Acclaimed Avennia Wines

One of the characteristics of Avennia’s wines that I most appreciate is that they truly showcase the vineyards from which the fruit is sourced. That’s partially because the wines are fermented with native yeast. It’s one component of Avennia’s winemaking philosophy based on doing less in order to let the fruit speak for itself.

During the stay at home order, wine from our cellar has been making more frequent appearances on our dinner table. The following are bottles we’ve recently enjoyed. Although these vintages may not be readily available, don’t fret. Avennia’s wines offer consistent quality year in and year out.

Note that I do not receive sample bottles from the winery. Bottles purchased at the winery included a modest discount.

Avennia Cabernet Franc 2016

Champoux Vineyard
Chris told me that 2016 was stellar across the board. So, although it is still a little young, it’s a terrific vintage to open now.

One of the calling cards of Cabernet Franc is a green bell pepper trait. However, Chris makes a point of not picking too early so that it doesn’t dominate the finished product. What does shine through, is a beautiful essence of violet that I associate with wine sourced from the Horse Heaven Hills AVA. Additionally, raspberry, dark chocolate, and tamarind comingle without any one flavor dominating. It’s a stellar expression of this variety and this vineyard. Open a bottle to transform a night from ordinary to extraordinary.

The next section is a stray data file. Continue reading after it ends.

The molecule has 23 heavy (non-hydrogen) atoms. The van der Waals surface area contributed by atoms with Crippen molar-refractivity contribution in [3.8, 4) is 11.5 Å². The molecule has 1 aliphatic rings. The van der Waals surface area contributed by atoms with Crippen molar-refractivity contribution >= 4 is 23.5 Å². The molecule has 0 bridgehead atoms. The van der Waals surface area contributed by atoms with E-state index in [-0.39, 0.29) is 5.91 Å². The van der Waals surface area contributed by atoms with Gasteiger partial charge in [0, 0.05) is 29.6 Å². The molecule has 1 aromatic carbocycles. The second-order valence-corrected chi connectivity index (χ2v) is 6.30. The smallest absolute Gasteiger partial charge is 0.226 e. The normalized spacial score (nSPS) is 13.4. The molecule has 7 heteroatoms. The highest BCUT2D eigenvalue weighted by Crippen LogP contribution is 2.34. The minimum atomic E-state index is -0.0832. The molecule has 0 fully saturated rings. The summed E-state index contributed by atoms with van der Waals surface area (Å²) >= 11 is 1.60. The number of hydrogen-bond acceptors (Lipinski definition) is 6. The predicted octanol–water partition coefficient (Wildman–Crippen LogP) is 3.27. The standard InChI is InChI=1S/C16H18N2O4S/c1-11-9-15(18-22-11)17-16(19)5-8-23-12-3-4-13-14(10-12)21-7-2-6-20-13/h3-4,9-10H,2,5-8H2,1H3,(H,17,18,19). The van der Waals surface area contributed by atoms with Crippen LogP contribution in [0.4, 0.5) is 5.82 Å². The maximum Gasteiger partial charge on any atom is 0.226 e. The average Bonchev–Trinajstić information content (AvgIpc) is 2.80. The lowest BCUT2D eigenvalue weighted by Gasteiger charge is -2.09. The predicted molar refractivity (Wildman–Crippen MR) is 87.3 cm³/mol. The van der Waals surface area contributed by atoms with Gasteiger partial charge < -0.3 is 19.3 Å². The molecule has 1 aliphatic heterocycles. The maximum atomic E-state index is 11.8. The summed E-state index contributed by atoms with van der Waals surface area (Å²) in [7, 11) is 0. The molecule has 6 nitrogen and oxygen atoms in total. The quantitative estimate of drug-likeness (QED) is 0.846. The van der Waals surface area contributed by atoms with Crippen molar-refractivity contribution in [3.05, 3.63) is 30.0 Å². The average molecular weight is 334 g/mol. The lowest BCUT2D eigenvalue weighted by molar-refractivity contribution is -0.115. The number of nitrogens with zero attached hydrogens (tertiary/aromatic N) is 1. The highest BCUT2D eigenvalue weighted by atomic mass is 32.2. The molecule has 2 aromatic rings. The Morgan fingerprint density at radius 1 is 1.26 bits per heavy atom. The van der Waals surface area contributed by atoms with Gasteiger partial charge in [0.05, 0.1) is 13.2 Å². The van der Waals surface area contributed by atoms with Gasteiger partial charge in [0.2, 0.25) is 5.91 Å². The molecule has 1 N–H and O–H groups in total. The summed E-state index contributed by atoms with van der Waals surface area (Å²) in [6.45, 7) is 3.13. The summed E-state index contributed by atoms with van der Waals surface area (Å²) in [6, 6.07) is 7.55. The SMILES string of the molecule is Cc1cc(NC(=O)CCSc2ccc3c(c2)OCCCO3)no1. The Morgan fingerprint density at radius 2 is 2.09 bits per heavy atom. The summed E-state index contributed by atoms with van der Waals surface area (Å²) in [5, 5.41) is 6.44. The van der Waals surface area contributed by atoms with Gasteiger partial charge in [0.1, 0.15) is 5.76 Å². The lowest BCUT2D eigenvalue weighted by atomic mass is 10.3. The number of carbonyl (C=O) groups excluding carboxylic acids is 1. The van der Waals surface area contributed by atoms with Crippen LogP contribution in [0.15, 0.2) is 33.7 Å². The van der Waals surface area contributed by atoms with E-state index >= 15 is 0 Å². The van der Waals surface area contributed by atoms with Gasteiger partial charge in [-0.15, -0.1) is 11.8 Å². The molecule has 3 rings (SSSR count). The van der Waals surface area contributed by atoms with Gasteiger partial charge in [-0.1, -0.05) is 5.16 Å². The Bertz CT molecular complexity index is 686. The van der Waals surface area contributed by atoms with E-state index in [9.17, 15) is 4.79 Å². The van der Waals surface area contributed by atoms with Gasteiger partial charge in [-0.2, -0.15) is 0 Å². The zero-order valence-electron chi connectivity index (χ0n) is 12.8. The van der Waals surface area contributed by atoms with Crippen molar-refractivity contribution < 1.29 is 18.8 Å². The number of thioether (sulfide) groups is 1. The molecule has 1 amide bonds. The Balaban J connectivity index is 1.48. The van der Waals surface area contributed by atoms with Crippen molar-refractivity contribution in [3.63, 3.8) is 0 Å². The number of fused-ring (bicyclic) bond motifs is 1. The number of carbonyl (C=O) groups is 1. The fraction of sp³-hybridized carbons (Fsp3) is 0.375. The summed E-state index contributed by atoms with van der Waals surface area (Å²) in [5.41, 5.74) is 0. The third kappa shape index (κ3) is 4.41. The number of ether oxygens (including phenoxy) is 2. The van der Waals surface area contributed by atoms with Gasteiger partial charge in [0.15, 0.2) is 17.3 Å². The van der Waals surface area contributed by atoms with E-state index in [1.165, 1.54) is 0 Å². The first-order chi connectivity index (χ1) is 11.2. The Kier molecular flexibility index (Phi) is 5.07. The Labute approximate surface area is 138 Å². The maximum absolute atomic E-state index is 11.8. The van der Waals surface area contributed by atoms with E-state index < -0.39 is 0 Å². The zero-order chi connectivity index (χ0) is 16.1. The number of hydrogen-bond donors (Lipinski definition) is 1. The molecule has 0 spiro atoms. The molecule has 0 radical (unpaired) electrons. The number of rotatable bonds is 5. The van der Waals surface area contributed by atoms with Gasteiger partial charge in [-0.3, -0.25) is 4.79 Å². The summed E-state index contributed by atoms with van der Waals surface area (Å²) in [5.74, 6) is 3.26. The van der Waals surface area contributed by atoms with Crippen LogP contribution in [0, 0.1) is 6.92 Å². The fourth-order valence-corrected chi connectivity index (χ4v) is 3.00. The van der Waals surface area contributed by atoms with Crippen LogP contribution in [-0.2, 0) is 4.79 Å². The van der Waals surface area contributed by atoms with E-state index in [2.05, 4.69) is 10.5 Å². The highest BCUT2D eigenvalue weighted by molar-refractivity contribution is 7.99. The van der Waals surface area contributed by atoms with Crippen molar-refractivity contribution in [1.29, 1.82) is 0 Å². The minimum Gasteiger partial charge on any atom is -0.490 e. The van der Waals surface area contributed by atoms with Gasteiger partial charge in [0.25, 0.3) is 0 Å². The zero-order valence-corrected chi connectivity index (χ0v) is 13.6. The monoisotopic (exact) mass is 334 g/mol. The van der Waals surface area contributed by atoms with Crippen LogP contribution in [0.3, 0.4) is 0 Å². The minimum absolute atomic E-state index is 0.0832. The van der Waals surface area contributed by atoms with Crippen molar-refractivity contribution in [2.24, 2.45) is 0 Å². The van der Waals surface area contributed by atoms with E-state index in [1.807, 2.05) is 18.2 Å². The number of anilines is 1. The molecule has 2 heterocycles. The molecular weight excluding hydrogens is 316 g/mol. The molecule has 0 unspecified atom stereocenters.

Cabernet Franc Wine Pairing
A recipe for a pasta dish by Nigel Slater recently published in Food + Wine Magazine made a wonderful partner for the wine. A creamy Dijon sauce envelops the pasta and incorporates Italian sausage and fresh basil. It’s an absolutely harmonious pairing.

Avennia La Perle 2017

This blend of 55% Roussanne and 45% Marsanne was Avennia’s inaugural release of their Rhône style white wine. It is an elegant wine delivering flavors of pear and apple followed by a sophisticated mineral/chalk driven texture.

La Perle Wine Pairing
Although it’s an upscale wine, we poured it with a simple dish of Kielbasa and apples over polenta in order to elevate another night of quarantine cooking. After all, this is a wine that deserves to be the star of the show.

Frank the Tank 2016

Purchased at Frelard Pizza, this accommodating red wine is a steal of a deal at just $20 a bottle! Chris crafts this fruit forward Bordeaux style blend specifically for Ethan Stowell Restaurants. While the restaurants currently focus on takeout, this easy drinking wine is also available to go.